The last time I saw Danny Davis — back in March at a cotton producers' meeting at Carnegie, Okla. — we talked about the coming planting season. He was excited about putting in the 2017 crop. He had good soil moisture, thanks to ample winter rainfall and about two decades of no-till production and cover crops that helped retain water in the fields.
I walked into one of those fields in mid-October and guessed it would produce close to two bales per acre — a good yield for dryland cotton. Recent harvest aid applications had done their job of dropping leaves and opening bolls; most of the field was a sea of white.
As I shot some photos, I thought how proud Danny would have been to see this field. It was probably one of the best crops he’s made in several years, since he, like most farmers in the region, had struggled with drought for most of the past five years.
It was Danny’s last crop. He wasn’t around to harvest it, take it to the gin, check the grades, or wonder about the markets. He won’t manage the winter cover crop that has improved his soil for the last 20 years. He will plant no cotton this year.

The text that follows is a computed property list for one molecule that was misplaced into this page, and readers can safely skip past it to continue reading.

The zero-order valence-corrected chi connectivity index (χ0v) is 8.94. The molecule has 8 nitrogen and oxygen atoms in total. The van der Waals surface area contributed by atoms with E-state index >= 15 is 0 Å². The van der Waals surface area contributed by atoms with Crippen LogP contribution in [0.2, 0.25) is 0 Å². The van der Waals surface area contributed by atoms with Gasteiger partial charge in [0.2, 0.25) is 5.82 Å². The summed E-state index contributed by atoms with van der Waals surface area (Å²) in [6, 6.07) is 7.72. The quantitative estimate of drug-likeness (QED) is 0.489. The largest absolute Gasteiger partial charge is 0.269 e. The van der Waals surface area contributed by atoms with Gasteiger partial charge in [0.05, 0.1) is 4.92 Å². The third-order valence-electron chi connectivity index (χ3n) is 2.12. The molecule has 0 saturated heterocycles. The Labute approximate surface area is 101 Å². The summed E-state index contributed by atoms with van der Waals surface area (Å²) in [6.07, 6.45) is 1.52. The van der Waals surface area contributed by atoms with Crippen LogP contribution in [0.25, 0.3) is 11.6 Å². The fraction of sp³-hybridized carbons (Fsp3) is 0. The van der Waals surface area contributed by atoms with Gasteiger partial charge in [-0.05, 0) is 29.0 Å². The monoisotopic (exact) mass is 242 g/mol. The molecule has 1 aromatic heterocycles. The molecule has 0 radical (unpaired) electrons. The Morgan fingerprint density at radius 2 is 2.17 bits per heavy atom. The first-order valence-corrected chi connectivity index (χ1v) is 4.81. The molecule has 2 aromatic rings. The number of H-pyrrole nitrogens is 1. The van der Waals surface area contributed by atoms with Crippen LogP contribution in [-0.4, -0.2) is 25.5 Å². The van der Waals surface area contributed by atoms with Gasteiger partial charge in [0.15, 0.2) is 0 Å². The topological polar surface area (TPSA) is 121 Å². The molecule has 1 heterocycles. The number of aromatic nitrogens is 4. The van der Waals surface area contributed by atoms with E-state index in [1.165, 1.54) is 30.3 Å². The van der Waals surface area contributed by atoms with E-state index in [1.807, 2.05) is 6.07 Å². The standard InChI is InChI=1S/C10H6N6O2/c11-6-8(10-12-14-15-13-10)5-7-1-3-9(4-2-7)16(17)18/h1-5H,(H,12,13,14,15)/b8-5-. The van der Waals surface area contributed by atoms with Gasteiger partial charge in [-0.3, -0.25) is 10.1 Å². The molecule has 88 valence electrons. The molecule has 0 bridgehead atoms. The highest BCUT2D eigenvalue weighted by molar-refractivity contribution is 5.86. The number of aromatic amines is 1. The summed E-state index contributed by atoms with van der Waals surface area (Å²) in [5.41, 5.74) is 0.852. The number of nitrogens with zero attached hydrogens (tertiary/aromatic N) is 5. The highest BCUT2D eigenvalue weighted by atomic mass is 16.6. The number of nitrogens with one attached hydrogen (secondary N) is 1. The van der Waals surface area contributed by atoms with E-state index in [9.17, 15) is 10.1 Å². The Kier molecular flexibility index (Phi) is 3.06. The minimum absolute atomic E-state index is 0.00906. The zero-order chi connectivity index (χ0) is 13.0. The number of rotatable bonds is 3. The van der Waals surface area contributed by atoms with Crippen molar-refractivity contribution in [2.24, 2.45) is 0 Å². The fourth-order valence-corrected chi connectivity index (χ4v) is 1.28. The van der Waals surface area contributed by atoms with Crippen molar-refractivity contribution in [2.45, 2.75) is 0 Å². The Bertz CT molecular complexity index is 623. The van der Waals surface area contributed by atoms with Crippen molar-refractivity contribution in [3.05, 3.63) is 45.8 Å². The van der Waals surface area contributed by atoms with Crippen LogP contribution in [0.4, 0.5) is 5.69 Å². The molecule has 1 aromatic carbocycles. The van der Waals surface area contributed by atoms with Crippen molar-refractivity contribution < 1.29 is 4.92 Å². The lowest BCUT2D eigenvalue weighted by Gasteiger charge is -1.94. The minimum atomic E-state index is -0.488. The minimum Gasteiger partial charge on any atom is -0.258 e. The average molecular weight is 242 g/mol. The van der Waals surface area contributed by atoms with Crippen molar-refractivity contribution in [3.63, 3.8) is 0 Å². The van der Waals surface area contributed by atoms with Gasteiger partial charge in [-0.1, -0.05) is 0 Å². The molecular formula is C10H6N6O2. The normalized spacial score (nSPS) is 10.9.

Danny died of a massive heart attack one morning last fall while checking progress of his crop. Those of us who knew him were shocked and saddened at the loss — for ourselves, for his family, for his community, and for the U.S. cotton industry.
ALWAYS A NEW WRINKLE
Last spring, I was planning on driving up to Danny’s farm near Elk City, Okla., sometime during the summer or near harvest. It had been several years since I had been on the farm, and he always had a new wrinkle in conservation tillage to talk about. I thought about those best-laid plans as I walked through his fields in October.
I had eaten lunch earlier with Danny’s wife, Sherry, and his mother, Marge. It was an emotional, but inspiring, visit with two strong women of inestimable faith. Danny’s sister, Lisa Stowe, joined us later.
We talked about harvest plans.
It was late in the season to schedule a custom harvester, but Sherry said a lot of friends and neighbors were pitching in to make certain the crop was brought in. She recalled a neighbor working with one of Danny’s spray rigs and being somewhat perplexed at some of the modifications Danny had made. “He always adapted machinery to fit his purposes.”